ScottishPower Renewables and Vattenfall Announce Further Consultation on East Anglia ONE


East Anglia Offshore Wind, a joint venture owned 50:50 by ScottishPower Renewables and Vattenfall, is holding a second series of consultations regarding the required onshore work for East Anglia ONE, an offshore wind farm 43km off the coast of Suffolk.

East Anglia ONE will consist of up to 325 offshore wind turbines to provide an installed capacity of around 1,200MW – enough electricity to power the annual needs of more than 800,000 homes.

To connect the proposed offshore wind farm to the national grid system, approximately 70km of offshore cable route and 37km of onshore cable route is required. An onshore converter station adjacent to the existing substation at Bramford will also be required.

ScottishPower Renewables and Vattenfall outlined their plans to bury the cables last year.  This was followed by a second round of consultation in February this year, which included details of the refined route.

This stage of the consultation aims to provide local communities along the cable route with further details on the proposed route, building on the public consultations in February this year.   Specifically, there will be information on the cable routing proposed, and the proposed construction methods. Project engineers will be on hand to discuss their plans on the following days:

  • Tuesday 3 July 1–7pm Woodbridge Library, 4 New Street, Woodbridge IP12 1DT
  • Wednesday 4 July 1–7pm Bramford Church Rooms, Bramford IP8 4AL
  • Thursday 5 July 1–3pm and 6–8pm Bawdsey Village Hall, The Street, Bawdsey, Woodbridge IP12 3AH

Andy Paine, Programme Director at East Anglia Offshore Wind, said: “To reduce the visual impacts of the work, we have already established that all onshore cables will be undergrounded and the converter station will be located adjacent to the existing substation at Bramford.

“We have now been able to develop our plans beyond the initial route corridors that we were investigating, and we have made every effort to minimise any potential impacts for communities surrounding the cable route. We have also been working closely with a range of environmental organisations to ensure that our work will not adversely affect wildlife in the area.

“We look forward to speaking to as many members of the community as possible, as all comments and feedback are important to developing our plans.”

Notes to Editors:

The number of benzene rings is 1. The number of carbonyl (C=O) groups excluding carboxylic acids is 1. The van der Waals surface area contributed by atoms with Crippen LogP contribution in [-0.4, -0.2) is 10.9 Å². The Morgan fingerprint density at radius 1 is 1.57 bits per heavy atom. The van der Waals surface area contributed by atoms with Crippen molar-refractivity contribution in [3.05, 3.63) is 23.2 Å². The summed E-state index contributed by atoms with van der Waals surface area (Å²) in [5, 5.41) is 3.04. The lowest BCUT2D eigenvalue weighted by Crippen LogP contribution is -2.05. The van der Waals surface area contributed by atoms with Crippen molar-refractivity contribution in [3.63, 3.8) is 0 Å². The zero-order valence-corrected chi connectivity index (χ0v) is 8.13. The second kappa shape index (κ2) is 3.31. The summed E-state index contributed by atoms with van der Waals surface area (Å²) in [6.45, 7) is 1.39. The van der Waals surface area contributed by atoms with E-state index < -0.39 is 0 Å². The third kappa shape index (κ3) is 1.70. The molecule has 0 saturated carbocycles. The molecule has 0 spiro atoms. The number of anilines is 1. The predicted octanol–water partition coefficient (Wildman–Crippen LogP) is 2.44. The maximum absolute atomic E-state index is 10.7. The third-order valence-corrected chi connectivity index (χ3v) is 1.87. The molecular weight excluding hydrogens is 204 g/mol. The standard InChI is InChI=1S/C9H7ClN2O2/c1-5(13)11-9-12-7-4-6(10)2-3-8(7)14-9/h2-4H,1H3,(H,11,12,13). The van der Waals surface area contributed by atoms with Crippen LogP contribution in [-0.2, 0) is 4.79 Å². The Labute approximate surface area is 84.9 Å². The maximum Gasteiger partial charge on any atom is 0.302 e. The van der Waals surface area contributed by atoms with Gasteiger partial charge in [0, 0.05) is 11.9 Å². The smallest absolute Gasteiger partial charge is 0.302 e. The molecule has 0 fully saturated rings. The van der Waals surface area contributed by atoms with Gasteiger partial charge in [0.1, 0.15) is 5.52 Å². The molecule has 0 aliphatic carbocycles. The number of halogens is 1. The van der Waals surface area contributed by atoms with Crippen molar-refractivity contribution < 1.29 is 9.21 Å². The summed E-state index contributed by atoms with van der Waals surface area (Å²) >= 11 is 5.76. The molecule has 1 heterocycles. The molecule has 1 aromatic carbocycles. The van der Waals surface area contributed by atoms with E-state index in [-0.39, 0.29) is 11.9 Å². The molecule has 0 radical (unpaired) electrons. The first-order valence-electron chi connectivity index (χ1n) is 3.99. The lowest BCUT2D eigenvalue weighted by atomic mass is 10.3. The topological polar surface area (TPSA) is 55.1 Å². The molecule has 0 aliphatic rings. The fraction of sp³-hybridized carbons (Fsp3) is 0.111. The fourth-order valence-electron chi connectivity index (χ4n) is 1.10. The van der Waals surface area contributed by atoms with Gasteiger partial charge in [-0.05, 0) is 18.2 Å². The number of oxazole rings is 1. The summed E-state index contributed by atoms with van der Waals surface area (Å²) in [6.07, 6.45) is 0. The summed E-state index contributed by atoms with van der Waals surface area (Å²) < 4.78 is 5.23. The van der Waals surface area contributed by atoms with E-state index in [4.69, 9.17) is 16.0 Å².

• The consultation runs from 29th June to 3rd August 2012 and responses can be made by e-mailing or writing to FREEPOST RSTC-EJEY-RKRX, EAOW,  4th Floor, Atlantic Quay, Glasgow, G28JB.

Progress of the consultation and feedback so far includes:

  • Having initially identified the Preferred Onshore Cable Corridor and associated landfall at Bawdsey, a review of technical and environmental constraints within the Corridor was undertaken. 

  • The review led to the majority of the southern area of the preferred landfall location being considered unsuitable for both construction techniques given the presence of: 

  • Extensive areas of woodland that would need to be permanently cleared in order to facilitate both the landfall and associated onwards cable construction;

  • The presence of Bawdsey Manor;

  • The presence of large former MoD premises which prevent the use of non open cut techniques due to subterranean ‘bunker’ type features; and

  • The presence of cliffs and high sea walls

  • In some instances, the process of refinement has resulted in minor deviation outside the initial preferred onshore cable route. Furthermore, a number of revisions have been made to achieve a more rational and direct route which avoids unnecessary land take and reduces impact on farming activities. 

  • The Preferred Onshore Cable Route made wide allowances for routes to be found in the areas of the Seckford Golf Club and Waldringfield Golf Club.  Following discussions with landowners, alongside the consideration of technical requirements and available engineering solutions, routes were identified that avoid both golf courses.

  • In order to mitigate the visual impacts of proposed converter station halls, visual impact modelling using the detailed ground contour information was re-run to identify areas that should be prioritised to provide additional screen planting.  As a result of this, the need to complement existing woodland and to provide a continuous visual screen has been identified as suitable measures to mitigate the visual impact of the proposed converter station halls and outdoor equipment.

Media Information: Paul Ferguson, 0141 614 4535

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